Guia Covid-19
Imprimir Republish

PHYSICS

Very malleable solids

Computer simulations help explain the flexibility of helium crystals

In solid helium, the defects (blue, white and green spheres) dislocate along the crystal layers

Maurice de Koning / Unicamp In solid helium, the defects (blue, white and green spheres) dislocate along the crystal layersMaurice de Koning / Unicamp

Crystals composed of atoms of the chemical element Helium-4 behave in a surprising way. When they are cooled to temperatures near absolute zero (-273°C), these crystals, created in a laboratory, acquire unexpected plasticity. They go from being rigid like a rock to becoming as malleable as modeling clay.

Discovered in 2013, this property — the huge plasticity of solid helium — is still little understood. Computer simulations of the behavior of the helium atoms are beginning to reveal how it comes about. “Our simulations suggest that small defects in the crystal structure play an important role in determining the ability of solid helium to deform plastically,” says physicist Maurice de Koning, of the University of Campinas (Unicamp), one of the authors of the study published in July 2016 in Physical Review Letters.

Helium is the lightest chemical element after hydrogen. At room temperature and atmospheric pressure, it is a gas. Helium becomes a liquid only when cooled to temperatures near absolute zero. This change of state occurs both for the variety with an atomic mass of three, in which the atom consists of two protons and one neutron, and for the variety with an atomic mass of four, containing two protons and two neutrons. If, in addition to being cooled, it is also placed under high pressure, helium-4 freezes, becoming a crystalline solid. In the crystal, the atoms arrange themselves in a relatively uniform geometric pattern made up of piled, flat layers.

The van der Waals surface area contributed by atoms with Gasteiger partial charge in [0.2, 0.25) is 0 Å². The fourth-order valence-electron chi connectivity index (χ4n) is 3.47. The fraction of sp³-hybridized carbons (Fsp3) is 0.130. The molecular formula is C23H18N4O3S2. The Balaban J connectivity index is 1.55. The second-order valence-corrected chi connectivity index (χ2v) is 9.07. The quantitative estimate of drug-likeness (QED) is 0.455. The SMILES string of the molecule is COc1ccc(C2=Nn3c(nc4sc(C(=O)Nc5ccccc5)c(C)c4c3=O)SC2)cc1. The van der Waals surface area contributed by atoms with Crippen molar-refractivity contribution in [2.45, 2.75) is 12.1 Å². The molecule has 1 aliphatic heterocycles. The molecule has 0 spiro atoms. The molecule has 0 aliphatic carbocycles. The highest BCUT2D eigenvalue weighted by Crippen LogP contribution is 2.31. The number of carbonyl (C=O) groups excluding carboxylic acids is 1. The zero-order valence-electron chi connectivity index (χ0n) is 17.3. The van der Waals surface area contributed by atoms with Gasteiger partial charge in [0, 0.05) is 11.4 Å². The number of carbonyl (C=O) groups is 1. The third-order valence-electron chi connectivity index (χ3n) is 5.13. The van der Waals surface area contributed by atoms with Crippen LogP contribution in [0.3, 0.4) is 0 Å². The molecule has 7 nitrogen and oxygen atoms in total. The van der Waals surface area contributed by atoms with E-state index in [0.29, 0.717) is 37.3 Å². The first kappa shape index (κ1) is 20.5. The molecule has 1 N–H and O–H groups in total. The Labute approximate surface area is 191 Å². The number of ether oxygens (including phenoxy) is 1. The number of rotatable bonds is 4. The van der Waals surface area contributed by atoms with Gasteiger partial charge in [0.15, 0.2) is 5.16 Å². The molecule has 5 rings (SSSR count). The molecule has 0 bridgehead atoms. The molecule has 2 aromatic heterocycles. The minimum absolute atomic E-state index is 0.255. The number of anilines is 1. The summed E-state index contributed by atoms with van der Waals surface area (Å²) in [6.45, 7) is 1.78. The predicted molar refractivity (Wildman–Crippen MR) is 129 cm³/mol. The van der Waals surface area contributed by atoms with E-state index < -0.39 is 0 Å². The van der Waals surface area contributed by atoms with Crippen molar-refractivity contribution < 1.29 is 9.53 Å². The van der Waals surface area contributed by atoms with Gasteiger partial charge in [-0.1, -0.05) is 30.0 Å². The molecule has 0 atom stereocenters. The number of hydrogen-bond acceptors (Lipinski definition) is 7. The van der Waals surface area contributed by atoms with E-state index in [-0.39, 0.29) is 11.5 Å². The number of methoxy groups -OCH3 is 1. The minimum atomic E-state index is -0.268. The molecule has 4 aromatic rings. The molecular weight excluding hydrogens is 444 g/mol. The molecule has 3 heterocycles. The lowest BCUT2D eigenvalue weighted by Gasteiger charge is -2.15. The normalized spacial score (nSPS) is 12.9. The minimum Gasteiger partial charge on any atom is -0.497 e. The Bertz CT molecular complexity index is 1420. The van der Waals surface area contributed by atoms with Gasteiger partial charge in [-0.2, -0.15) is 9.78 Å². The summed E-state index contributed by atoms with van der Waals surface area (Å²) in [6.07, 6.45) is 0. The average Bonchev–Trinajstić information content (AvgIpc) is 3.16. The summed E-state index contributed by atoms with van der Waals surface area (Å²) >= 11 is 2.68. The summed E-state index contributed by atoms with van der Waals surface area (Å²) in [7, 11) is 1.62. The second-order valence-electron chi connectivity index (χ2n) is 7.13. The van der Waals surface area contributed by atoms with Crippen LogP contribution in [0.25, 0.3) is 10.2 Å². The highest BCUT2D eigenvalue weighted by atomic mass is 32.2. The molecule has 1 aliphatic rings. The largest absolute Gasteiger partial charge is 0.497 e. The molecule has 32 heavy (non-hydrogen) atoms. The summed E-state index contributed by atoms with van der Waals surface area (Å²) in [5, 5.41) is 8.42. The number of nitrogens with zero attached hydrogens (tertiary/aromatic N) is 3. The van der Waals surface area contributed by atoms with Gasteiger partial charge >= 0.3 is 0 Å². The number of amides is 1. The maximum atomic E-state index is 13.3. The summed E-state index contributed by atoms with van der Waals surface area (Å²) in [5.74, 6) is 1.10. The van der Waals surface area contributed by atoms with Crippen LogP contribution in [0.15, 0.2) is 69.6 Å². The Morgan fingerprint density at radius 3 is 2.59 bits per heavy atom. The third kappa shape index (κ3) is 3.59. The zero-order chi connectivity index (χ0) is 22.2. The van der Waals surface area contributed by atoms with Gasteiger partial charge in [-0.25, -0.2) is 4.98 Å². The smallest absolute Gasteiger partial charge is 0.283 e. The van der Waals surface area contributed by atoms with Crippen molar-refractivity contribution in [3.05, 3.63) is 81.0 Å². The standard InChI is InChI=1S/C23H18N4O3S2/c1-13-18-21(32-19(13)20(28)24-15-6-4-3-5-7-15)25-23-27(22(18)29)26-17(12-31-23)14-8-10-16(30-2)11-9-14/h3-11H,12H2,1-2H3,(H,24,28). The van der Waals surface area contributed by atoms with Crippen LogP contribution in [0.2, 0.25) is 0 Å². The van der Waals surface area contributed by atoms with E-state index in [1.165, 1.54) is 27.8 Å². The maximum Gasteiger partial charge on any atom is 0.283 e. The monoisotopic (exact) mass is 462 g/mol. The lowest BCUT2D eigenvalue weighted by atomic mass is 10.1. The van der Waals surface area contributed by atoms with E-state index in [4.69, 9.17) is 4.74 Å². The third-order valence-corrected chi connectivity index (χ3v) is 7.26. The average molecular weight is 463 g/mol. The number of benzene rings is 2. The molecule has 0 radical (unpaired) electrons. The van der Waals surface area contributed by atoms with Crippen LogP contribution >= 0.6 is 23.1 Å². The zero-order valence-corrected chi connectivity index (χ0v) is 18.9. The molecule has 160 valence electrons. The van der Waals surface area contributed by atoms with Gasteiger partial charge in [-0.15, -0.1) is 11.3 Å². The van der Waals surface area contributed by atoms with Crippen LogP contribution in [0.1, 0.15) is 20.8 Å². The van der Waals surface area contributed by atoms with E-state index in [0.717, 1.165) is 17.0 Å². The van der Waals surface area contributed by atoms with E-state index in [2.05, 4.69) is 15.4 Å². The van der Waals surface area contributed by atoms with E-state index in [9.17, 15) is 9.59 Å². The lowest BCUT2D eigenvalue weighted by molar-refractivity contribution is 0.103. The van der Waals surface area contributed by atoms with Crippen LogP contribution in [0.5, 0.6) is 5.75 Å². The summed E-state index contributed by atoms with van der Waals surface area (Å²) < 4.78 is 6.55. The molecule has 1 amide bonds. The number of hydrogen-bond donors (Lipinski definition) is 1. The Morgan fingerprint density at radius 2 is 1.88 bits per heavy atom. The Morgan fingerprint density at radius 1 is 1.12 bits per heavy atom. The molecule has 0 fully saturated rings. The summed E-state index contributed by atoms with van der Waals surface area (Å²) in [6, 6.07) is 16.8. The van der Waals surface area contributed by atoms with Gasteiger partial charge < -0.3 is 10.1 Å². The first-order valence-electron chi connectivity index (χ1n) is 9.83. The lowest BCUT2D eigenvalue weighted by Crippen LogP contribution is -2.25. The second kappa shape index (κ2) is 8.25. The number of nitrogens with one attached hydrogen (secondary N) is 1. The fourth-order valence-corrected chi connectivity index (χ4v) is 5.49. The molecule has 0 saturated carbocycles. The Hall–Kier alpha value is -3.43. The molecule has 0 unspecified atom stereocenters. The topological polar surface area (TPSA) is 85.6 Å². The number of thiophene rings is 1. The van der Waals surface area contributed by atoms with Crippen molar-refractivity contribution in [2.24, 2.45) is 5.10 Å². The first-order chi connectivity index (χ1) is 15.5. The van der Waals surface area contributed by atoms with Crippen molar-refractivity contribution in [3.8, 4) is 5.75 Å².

Like all crystals, however, this structure has defects: the absence of atoms in some points or atoms dislocated from their ideal positions. Some of these defects take the form of long, fine lines. When a given force is applied to the crystal, these defects can migrate along a single layer, causing the layers to move with respect to one another, deforming the material. “The easier these defects can move, the lesser the force needed to deform the material,” explains De Koning.

Applying the laws of quantum mechanics, De Koning and two colleagues from the United States ran a computer simulation to determine what happens in a helium-4 crystal containing 8,000 atoms (a millimeter-sized crystal grown in a laboratory contains billions of atoms). The virtual crystal was made up of perfect layers, except for two defects, each a few dozen atoms in length.

The simulations indicate that, even at such low temperatures, fluctuations in the positions of the helium atoms cause the defects to move around all the time, spontaneously, even when no force is acting on the crystal. “Their mobility is extremely high,” says De Koning. “At low enough temperatures, you do not need to apply much force to cause them to start to move.”

“Their calculations agree precisely with observations [in tests with real crystal samples],” says physicist Sébastien Balibar of the Paris Normal Superior School, in France, whose team discovered the giant plasticity of helium. According to Balibar, the displacement of defects in the crystal is the same phenomenon that causes conventional metal alloys, such as steel, to become malleable at high temperatures. “While the defects in these materials require high temperatures and strong forces to move, quantum effects cause the defects in solid helium to move rapidly under the exact opposite conditions,” he observes.

Project
CCES – Center for Computational Engineering and Sciences (nº 2013/08293-7); Grant Mechanism Research, Innovation and Dissemination Center (RIDC); Principal Investigator Munir Salomão Skaf (Unicamp); Investment R$ 14,009,150.98 (for the entire project).

Scientific article
BORDA, E. J. L.; CAI, W. E DE KONING, M. Dislocation structure and mobility in hcp 4He. Physical Review Letters. July 22, 2016

Republish